Thursday, April 24, 2014
By Zhivko Illeieff

Today marks the 50th anniversary of President Lyndon Baines Johnson’s declaration of the War on Poverty from the front porch of the Fletchers’ home in Martin County, Ky. I had never heard about this war until I came to work for Appalshop in July of last year.  It didn’t appear in my Bulgarian and American high school history textbooks. It even remained hidden during my studies at a college in Virginia. It took two years out of college and moving to the mountains of Southwest Virginia for me to finally learn about the War on Poverty. Since then, I’ve been comparing and contrasting the realities of poverty in Bulgaria and in Appalachia.

In 1964, President Johnson (LBJ) declared an “unconditional war on poverty,” urging Congress to adopt a cooperative approach to help U.S. households with incomes that are too small to meet their basic needs.  Johnson listed “better schools, better health, better homes, and better job opportunities” as weapons to help Americans “escape from squalor, misery, and unemployment.”

The President generated support by visiting Tom Fletcher’s cabin in Martin County, Kentucky – one of the poorest regions in the country. This image became widely associated with the War on Poverty. It depicts LBJ actively listening to what Tom Fletcher has to say about the problems in his community. 

Today, fifty years later, Martin County has a poverty rate of 35%. The national average is 15%. The majority of persistent-poverty counties like Martin County are characterized as rural. What does this mean for people like me who are currently living in rural America? What can we learn from the War on Poverty now, in 2014, when the level of inequality is at its highest since 1928?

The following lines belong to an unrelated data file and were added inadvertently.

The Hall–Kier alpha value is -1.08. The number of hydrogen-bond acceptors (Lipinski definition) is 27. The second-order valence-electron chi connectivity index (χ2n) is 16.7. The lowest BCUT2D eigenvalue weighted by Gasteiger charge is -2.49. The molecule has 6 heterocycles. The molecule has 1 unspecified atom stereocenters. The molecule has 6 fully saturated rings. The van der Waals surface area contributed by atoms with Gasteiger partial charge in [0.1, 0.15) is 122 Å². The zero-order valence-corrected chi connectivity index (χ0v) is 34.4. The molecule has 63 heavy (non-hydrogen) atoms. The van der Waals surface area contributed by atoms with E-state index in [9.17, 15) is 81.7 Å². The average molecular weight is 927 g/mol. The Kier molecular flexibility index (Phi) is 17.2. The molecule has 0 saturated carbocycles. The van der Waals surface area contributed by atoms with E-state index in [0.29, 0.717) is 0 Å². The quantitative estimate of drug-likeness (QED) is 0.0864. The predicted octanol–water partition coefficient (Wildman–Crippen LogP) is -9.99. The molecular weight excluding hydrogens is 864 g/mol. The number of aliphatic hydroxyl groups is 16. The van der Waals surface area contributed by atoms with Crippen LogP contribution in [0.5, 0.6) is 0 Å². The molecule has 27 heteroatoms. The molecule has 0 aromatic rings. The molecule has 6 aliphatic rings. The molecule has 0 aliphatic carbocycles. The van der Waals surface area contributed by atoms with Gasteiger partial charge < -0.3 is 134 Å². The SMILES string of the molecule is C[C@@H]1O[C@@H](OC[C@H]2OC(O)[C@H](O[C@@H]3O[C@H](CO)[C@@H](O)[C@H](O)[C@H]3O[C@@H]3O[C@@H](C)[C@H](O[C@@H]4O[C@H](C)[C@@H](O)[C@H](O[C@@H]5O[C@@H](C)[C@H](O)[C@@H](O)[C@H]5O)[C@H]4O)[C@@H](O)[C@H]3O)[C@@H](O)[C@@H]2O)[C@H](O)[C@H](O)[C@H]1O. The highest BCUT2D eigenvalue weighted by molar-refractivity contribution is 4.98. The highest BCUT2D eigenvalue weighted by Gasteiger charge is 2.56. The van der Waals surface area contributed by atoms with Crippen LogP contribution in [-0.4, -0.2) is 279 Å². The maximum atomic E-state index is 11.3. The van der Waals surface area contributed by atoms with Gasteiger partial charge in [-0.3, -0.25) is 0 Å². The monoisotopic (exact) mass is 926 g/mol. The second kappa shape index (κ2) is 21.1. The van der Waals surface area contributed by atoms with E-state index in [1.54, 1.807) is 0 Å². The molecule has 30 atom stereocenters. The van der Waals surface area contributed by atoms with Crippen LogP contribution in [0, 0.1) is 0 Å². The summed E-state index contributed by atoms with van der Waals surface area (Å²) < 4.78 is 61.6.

I arrived in Southwest Virginia after two years of working in an urban corporate environment. I respected the ways in which a corporation is able to motivate diverse groups of people to work towards a common goal, but came to the conclusion that, in the long term, the “constantly expanding and chasing profits” mentality is not only unsustainable, but also potentially destructive to the welfare of the many.  It was this realization that made me quit my job and search for opportunities to help people, without having to subscribe to ulterior motives. 

Eighteen years ago, when I was a kid, you would have found me in Sofia, Bulgaria playing soccer on the green patch between these “L” shaped blocks. Built to last, these remnants of totalitarianism house the majority of the Bulgarian population.  The name of this neighborhood is Obelia 2 and it was a “краен квартал” when I lived there – a Bulgarian phrase which translates literally as “endmost neighborhood,” and means the neighborhood furthest from the city center, where people of modest income tend to live.

I enjoyed living there. It is where I started to read, write, and use a computer.  Living in these blocks gave me a sense of community that I haven’t been able to replicate anywhere else. All of my friends lived nearby. We would knock on each other’s doors every day and explore the concrete jungles around us. 

There was a lot of love in my neighborhood, but there was also a sense of confusion and apathy.  After all, the people who lived there had been misled, over and over, by opportunistic politicians. I could feel this as a little kid.  Political parties kept changing, but I didn’t feel a difference in my surroundings. Our parents and grandparents witnessed the fall of communism and the painful transition to a democratic society. This transition, like the War on Poverty, appeared to be never-ending, as reaching a truly democratic goal would require a complete restructuring of how the country operated.